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The Banana Peel Shoes
By: UCLA Athletics

March 17, 2001

GREENSBORO, N.C. - Is the foul line too close for Duke's Jason Williams?

The star point guard of the Blue Devils is one of the nation's top 3-point shooters at 46 percent - often firing from NBA range - but he's had his trouble recently from 15 feet away.

Williams has missed 16 of his last 17 free throws over a six-game span. He was 0-for-2 there, but 6-for-10 from beyond the arc in Duke's 95-52 NCAA tourney victory over Monmouth on Thursday night.

"It's weird because in practice I make all my free throws," Williams said. "In high school I shot 90 percent from the free-throw line, and now all of the sudden I can't make one.

"I'm hoping that it's something like a jump shot to where sometimes you're off," he added. "It's kind of a little slump and I definitely have to pick it back up.

Through 34 games, Williams is shooting 64 percent from the foul line. His 176 attempts are the most on the Duke team.

"I went through a little of the same thing earlier this year," teammate Mike Dunleavy said. "I feel like the least people say about it the quicker it will go away."

BANANA SHOES: There are two things you notice about UCLA these days - the team's pressing defense and the bright yellow shoes that about a half-dozen of the players are wearing.

The high-profile Bruins are often asked to try out new footwear by Adidas, which has a shoe and apparel contract with the Los Angeles school.

That was the case a month ago against DePaul. But these aren't just any shoes. They're bright yellow.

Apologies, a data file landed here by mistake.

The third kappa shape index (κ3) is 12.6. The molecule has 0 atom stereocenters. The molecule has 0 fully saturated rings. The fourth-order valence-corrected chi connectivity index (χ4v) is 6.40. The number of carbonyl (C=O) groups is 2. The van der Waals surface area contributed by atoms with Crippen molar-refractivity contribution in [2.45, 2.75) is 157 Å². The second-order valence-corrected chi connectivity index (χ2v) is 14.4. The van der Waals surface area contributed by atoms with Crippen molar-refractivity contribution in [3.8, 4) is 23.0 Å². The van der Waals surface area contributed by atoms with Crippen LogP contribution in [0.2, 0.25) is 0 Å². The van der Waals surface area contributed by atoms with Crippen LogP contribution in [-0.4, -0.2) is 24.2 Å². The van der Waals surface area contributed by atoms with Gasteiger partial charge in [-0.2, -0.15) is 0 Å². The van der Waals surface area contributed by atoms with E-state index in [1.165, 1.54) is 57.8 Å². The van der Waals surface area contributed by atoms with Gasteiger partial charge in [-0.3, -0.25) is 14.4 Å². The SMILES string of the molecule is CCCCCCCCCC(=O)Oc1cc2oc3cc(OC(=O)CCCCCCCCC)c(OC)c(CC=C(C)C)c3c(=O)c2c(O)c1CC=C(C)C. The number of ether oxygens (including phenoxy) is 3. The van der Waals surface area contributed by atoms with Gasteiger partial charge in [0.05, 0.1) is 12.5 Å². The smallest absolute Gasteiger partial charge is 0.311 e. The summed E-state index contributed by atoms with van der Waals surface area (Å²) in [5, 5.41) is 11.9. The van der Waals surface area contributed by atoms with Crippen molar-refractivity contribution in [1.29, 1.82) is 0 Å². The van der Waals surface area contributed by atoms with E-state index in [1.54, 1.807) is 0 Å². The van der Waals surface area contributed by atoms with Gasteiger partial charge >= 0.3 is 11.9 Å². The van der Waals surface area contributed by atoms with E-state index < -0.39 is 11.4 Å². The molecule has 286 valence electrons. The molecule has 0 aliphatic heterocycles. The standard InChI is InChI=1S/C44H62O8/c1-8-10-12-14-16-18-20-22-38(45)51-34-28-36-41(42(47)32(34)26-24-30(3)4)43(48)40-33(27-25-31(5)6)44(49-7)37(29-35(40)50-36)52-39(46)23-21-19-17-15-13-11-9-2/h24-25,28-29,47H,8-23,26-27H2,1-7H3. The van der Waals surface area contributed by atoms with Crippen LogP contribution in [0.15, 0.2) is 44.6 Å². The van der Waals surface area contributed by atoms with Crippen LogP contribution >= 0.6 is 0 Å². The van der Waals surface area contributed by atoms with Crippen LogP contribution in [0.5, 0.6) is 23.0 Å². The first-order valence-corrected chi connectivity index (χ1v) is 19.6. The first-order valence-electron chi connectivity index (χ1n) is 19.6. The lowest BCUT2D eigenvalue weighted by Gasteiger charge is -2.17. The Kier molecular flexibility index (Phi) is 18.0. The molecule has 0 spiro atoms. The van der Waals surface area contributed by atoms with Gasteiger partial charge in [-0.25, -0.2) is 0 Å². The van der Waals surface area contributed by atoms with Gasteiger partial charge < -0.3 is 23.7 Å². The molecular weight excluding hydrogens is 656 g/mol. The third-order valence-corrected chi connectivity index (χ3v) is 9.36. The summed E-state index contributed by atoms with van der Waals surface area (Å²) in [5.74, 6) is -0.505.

"We call those banana peel shoes," UCLA coach Chuck Lavin said. "As long as we don't slip and fall down and create turnovers because of those shoes, I'm OK with them.

"They remind me a lot of my rain outfit in grammar school. If I had those shoes, it would be a great match."

UCLA senior Jason Flowers said the team has gotten some interesting comments about the shoes on the road.

"I had a band member at Washington State ask me for my shoes after the game," Flowers said. "I don't know, they're something different."

COMFORTABLE COACH: Stew Morrill has won close to 300 games at three different mid-major schools in 15 years. He's posted six 20-win seasons.

Yet the Utah State coach is seldom mentioned for any openings at big-time programs.

That's fine with him.

"I've gotten a little gray in the hair and I've gotten closer to 50 than I would like to admit," said Morrill, who is 70-24 in three seasons at Utah State after coaching at Colorado State and Montana.

"The nature of our profession is it's the hot, young guys that can relate to the players that get the jobs, but there is still a place for the old grizzly veterans."

Morrill did turn down the Houston job to stay at Utah State last year.

He left Colorado State after 1998 with three years left on his contract, saying it was time to move on.

With his mother living in Utah, Morrill would like his stay with the Aggies longer.

"I would like to try to stay 10 years," he said.

AP Sports Writer

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